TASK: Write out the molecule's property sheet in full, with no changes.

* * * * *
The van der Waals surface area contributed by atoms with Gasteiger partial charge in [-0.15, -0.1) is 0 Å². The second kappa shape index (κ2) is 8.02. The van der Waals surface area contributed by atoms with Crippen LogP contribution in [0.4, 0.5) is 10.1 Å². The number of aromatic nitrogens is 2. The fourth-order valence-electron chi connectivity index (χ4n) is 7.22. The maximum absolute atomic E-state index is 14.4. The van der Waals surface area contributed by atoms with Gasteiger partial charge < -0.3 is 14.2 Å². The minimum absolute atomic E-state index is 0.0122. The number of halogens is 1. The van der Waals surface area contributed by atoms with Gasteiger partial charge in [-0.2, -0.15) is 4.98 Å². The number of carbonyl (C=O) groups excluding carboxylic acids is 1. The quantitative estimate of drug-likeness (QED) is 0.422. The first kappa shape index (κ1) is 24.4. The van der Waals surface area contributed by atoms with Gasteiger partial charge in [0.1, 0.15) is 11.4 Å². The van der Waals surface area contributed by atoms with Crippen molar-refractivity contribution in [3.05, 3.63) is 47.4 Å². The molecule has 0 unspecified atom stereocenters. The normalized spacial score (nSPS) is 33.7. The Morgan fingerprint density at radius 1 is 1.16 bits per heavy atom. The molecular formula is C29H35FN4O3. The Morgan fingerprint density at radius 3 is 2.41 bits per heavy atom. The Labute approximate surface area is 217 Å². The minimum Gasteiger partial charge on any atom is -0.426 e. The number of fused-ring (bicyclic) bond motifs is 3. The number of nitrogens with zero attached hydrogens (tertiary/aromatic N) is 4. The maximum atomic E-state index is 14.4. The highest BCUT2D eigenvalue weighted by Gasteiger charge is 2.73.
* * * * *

The van der Waals surface area contributed by atoms with Gasteiger partial charge in [-0.15, -0.1) is 0 Å². The second kappa shape index (κ2) is 8.02. The van der Waals surface area contributed by atoms with Crippen LogP contribution in [0.4, 0.5) is 10.1 Å². The number of aromatic nitrogens is 2. The fourth-order valence-electron chi connectivity index (χ4n) is 7.22. The maximum absolute atomic E-state index is 14.4. The van der Waals surface area contributed by atoms with Gasteiger partial charge < -0.3 is 14.2 Å². The minimum absolute atomic E-state index is 0.0122. The number of halogens is 1. The van der Waals surface area contributed by atoms with Gasteiger partial charge in [-0.2, -0.15) is 4.98 Å². The number of carbonyl (C=O) groups excluding carboxylic acids is 1. The quantitative estimate of drug-likeness (QED) is 0.422. The first kappa shape index (κ1) is 24.4. The van der Waals surface area contributed by atoms with Gasteiger partial charge in [0.1, 0.15) is 11.4 Å². The van der Waals surface area contributed by atoms with Crippen molar-refractivity contribution in [3.05, 3.63) is 47.4 Å². The molecule has 0 unspecified atom stereocenters. The normalized spacial score (nSPS) is 33.7. The Morgan fingerprint density at radius 1 is 1.16 bits per heavy atom. The molecular formula is C29H35FN4O3. The Morgan fingerprint density at radius 3 is 2.41 bits per heavy atom. The Labute approximate surface area is 217 Å². The minimum Gasteiger partial charge on any atom is -0.426 e. The number of fused-ring (bicyclic) bond motifs is 3. The number of nitrogens with zero attached hydrogens (tertiary/aromatic N) is 4. The maximum atomic E-state index is 14.4. The highest BCUT2D eigenvalue weighted by Gasteiger charge is 2.73.